County, town to market Warfield

Renovated space viewed for offices, biotech firms

`We are in a good position'

May 30, 2002|By Mary Gail Hare | Mary Gail Hare,SUN STAFF

With renovated space at the Warfield Complex in Sykesville expected to be ready for lease within a year, Carroll County and the town will work together to market the century-old buildings as a business and employment campus.

"We are really looking forward to this partnership," said John T. "Jack" Lyburn Jr., county economic development director. "Warfield should not be difficult to market, given its closeness to Interstate 70 and the number of people interested in it."

Lyburn met with Jay T. French, a development consultant, and Matthew H. Candland, town manager, yesterday to discuss plans for attracting tenants to what will eventually be a multimillion-dollar project with about 300,000 square feet of renovated space.

Warfield's 13 stately brick buildings are clustered and ideally suited for offices and biotech companies, Lyburn said.

"In my mind, this partnership started long ago and helping us with marketing is just a continuation," said French, who is working with the town on the project. "We are in a good position, and we are all working for the same thing."

Town officials are uncertain which building they will restore first. The Lane Building, the 14th and newest structure in the group, is slightly removed from the others in the complex but could be the easiest to market, given its location along Route 32.

The complex also will benefit from infrastructure improvements the state is making as it finishes the final phase of the Police Training Center on land adjacent to Warfield.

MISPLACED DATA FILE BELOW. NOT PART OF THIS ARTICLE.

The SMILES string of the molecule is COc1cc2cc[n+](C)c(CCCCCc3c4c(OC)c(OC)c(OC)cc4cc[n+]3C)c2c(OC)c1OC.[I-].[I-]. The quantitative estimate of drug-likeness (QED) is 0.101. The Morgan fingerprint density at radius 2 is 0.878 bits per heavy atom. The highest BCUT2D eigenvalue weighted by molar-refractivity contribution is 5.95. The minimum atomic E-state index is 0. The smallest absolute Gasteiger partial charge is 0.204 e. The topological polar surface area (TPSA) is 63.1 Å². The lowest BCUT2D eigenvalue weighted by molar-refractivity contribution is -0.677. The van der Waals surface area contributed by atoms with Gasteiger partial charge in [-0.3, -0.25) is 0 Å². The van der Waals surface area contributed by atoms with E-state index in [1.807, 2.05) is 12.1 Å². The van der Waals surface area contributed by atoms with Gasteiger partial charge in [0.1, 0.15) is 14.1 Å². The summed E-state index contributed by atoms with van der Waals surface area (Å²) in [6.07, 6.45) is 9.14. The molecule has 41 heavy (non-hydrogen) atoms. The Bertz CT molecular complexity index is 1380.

"Warfield has a fair amount of existing infrastructure, and the buildings are rock-solid," said French. "This is a great asset to be working with. I feel certain we can have one or two of the buildings ready for tenants next summer."

Lyburn said he is confident he can find those tenants even in today's competitive market.

"We had interest, but until now we have not had a product to show people," Lyburn said. "We have Warfield in our marketing budget for next year, and it will appear in our marketing brochures. We will be ready to go with this campaign by fall."

Marketing typically should begin about nine months before the space is available, Lyburn said.

"We will be taking directions from the town as far as site locators and other prospects go," he said. "We definitely can see the light at the end of the tunnel now."

French said the possibilities are infinite for Warfield.

"Our mission is to look over a whole field of possible uses," said French. "Not everything is going to fit, but Warfield has great advantages."

The town annexed the 96-acre property three years ago and has been planning its future with architects, engineers and financial consultants ever since.

The state officially deeded Warfield, once part of the state's Springfield Hospital Center, to the town a year ago and has awarded Sykesville about $400,000 to begin the restoration work. A partnership that includes the state, county and town will share profits from the leases.

The development plan also calls for several new buildings, including an 80-room hotel, as project proceeds.

Once it is fully leased, Warfield, which is expected to cost as much as $20 million, carries the promise of about 1,200 jobs. Results from a soon-to-be-released labor study, commissioned by the county, show about 62 percent of Carroll's labor force commutes to jobs outside the county.

"Of that number, more than 45 percent said they would work here if they could find good jobs," Lyburn said.

The county also has pledged $300,000 to Warfield. Lyburn issued the first reimbursement check for $6,501 this week for preliminary engineering and design work. The money was drawn from the economic development trust fund used for infrastructure.

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